As readers of this column know, it is my custom to try to see the universal meanings in religious holidays. In the past, I have urged those spiritual seekers who are not Christians to try to find a way to rejoice at the hopefulness of Christmas and the power of sacrifice at Easter. At the root of my love for and work with Father Tom Hartman is my belief that we can learn from holidays not our own without having to celebrate them.
My own journey to God is a Jewish journey, but it has been enriched and guided, informed and uplifted by the spiritual gifts of Christianity in particular, but also by Islam, Hinduism and Buddhism. So here are some of my lessons from Passover as this year’s observance ends Saturday:
The universal spiritual lessons of Passover are seen throughout the Haggada, which is the text for the home liturgy of the Passover meal called the Seder, but nowhere better than in this biblical passage from Exodus 13:8-10:
“And thou shalt shew thy son in that day, saying, This is done because of that which the Lord did unto me when I came forth out of Egypt. And it shall be for a sign unto thee upon thine hand, and for a memorial between thine eyes, that the Lord’s law may be in thy mouth: for with a strong hand hath the Lord brought thee out of Egypt. Thou shalt therefore keep this ordinance in his season from year to year.”
The first universal lesson is the last verse: “Thou shalt therefore keep this ordinance in his season from year to year.” Our physical location on planet Earth is located by determining our latitude and longitude. Our spiritual location is determined by our holidays. During Passover, I know that Jews all over the world are doing what I am doing. And I know that also at this day of the Jewish calendar – the evening of the 14th day of the Jewish month of Nisan – in years past Jews did then what I am doing now. A link is created through space and time by just knowing this that locates me and bonds me to both the Jewish people and to Judaism.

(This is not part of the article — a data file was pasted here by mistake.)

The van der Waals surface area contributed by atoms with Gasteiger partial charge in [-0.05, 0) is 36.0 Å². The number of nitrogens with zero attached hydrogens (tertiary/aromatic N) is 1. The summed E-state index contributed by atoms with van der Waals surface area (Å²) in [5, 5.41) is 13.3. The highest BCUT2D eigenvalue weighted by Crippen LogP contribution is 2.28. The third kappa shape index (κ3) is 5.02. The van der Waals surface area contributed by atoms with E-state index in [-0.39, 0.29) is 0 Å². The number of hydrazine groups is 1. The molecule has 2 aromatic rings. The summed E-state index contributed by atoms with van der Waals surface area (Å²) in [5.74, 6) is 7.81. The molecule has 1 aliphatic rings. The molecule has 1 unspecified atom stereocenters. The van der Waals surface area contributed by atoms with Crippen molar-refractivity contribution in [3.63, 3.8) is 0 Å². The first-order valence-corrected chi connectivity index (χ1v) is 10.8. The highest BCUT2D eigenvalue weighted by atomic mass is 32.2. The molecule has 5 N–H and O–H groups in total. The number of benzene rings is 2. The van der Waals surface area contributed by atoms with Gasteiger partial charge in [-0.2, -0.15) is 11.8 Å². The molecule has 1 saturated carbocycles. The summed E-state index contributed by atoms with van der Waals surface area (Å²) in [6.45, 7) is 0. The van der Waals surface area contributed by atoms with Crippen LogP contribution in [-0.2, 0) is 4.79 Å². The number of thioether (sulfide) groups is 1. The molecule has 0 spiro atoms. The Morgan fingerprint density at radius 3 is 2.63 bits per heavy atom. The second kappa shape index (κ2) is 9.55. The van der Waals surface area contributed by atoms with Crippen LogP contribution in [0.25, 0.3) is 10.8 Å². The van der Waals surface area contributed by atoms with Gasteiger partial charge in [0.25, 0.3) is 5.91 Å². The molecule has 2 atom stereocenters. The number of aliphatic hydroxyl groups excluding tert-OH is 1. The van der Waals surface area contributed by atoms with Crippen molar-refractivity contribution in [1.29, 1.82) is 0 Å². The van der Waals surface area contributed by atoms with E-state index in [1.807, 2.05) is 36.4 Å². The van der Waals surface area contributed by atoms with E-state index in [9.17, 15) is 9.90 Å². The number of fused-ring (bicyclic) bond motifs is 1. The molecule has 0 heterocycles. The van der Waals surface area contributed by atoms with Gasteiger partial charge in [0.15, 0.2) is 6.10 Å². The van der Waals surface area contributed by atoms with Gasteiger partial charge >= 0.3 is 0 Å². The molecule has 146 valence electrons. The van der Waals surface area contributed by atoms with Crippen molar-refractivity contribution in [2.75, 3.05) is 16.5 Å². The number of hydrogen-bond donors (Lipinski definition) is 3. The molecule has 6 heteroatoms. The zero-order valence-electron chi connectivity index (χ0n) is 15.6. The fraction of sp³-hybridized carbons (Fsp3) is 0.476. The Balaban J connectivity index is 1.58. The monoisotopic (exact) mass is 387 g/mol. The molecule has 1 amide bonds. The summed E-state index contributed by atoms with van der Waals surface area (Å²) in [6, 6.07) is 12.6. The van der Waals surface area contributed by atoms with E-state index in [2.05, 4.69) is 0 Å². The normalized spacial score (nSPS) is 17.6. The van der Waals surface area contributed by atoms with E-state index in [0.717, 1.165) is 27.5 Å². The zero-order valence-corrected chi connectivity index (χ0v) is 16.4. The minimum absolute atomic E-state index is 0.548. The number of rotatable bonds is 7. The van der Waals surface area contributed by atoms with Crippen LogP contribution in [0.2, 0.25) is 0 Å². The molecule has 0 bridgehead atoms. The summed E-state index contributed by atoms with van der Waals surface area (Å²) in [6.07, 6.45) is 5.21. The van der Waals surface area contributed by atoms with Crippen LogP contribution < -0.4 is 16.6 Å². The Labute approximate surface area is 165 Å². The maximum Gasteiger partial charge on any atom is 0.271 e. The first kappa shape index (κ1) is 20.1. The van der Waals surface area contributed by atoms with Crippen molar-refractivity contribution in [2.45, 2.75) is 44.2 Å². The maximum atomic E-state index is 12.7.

This power of holidays and the rituals associated with them accounts for their presence in every culture and in every age. Their truth and power is also seen in secular holidays such as Independence Day and Thanksgiving. We are social animals, and our sacred times provide us with a matrix for our communal joy at being a part of something so much bigger than ourselves.
The second universal lesson of Passover is that the greatest stories draw us into them.
Religious stories are not about people in the past, but about us right now. This is because sacred time is not the same thing as historical time. History is about what happened and then ended. Religion is about what happened and is still happening when we tell the story and believe in its power to transform us and implicate us. No work of fiction or history can do that to us.
I love “Moby-Dick,” but I am never commanded to see myself as Captain Ahab hunting the great white whale. But I am commanded to see myself as having left Egypt. That is the difference between the Bible and secular fiction or history. In some ways, the story of Exodus reaches out from my wine-stained Haggada and pulls me in. I am always the reader of “Moby-Dick,” but every Passover, I am a participant in the Exodus from Egypt in ways that are more than metaphor and less than history. Tom told me that this is how he felt taking Communion. He was a part of God’s essence and God’s sacrifice, and God’s love when he drank the wine and ate the wafer. The fact that religious stories and the rituals and holidays they inspire have such power to move us is extraordinary and one of the clearest signs that, although the sacred texts were inscribed by people, they were written in our hearts by the hand of God.